Inequality highest in 30 years, OECD finds
Income inequality is at its highest levels in three decades, according to a new report from the Organization for Economic Development and Cooperation. The trend is no accident, the group says, but rather the result of a combination of spending cuts on social programs and lower taxes on the wealthy.
Tax and benefit systems play a major role in reducing market-driven inequality, but have become less effective at redistributing income since the mid-1990s. The main reason lies on the benefits side: benefits levels fell in nearly all OECD countries, eligibility rules were tightened to contain spending on social protection, and transfers to the poorest failed to keep pace with earnings growth. As a result, the benefit system in most countries has become less effective in reducing inequalities over the past 15 years. Another factor has been a cut in top tax rates for high-earners.
“There is nothing inevitable about high and growing inequalities,” said OECD Secretary-General Angel Gurria.
The United States, which has seen a wave of national protests focused on the gap between rich and poor, did not fare well in the report. Of the 34 nations in the OECD, the U.S. has the fourth highest level of inequality, after Chile, Mexico and Turkey.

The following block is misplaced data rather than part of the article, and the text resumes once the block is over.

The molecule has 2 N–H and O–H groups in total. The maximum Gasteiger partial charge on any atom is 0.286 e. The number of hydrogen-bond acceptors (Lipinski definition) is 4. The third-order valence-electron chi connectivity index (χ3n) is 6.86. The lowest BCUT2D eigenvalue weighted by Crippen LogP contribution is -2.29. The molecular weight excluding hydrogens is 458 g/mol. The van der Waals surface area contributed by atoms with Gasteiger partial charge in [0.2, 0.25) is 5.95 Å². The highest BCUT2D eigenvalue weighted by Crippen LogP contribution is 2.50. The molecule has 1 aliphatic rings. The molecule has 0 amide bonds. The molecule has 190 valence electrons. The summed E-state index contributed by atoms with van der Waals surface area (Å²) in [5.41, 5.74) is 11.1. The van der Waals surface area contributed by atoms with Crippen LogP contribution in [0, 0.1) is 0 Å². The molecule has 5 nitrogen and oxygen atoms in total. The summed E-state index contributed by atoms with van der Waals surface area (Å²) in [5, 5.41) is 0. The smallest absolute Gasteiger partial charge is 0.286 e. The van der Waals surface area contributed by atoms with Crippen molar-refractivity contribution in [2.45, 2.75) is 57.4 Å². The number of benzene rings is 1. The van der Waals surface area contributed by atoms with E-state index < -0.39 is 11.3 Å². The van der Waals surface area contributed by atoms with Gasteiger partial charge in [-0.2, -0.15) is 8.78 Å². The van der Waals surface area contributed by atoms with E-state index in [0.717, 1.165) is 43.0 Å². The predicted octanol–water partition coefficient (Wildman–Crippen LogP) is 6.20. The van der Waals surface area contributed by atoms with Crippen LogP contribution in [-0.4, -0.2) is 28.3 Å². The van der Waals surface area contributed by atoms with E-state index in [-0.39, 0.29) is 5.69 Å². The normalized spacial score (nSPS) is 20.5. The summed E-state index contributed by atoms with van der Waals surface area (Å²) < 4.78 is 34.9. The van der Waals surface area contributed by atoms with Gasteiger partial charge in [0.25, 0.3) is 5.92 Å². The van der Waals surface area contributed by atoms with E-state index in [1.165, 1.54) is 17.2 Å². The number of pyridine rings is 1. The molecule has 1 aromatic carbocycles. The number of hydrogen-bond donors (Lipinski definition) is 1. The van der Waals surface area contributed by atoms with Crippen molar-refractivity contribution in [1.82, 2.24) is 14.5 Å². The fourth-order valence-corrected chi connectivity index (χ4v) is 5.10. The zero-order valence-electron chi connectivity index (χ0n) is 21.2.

Some other findings for the United States:
— The wealthiest Americans have collected the bulk of the past three decades’ income gains. The share of national income of the richest 1 percent more than doubled between 1980 and 2008 from 8 percent to 18 percent.
— The richest 1 percent now makes an average of $1.3 million in after-tax income (compared to $17,700 for the poorest 20 percent). During the same time, the top marginal income tax rate dropped from 70 percent in 1981 to 35 percent in 2010.
— The rising incomes of executives and finance professionals account for much of the rising share of top income recipients. Moreover, people who achieve such a high income status tend to stay there: only 25 percent drop out of the richest 1 percent in the United States, compared to some 40 percent in Australia and Norway, for instance.
— The main reason for widening inequality in the United States is the growing wage divide. The gap between the richest and poorest 10 percent of full-time workers has increased by almost a third, more than in most other OECD countries.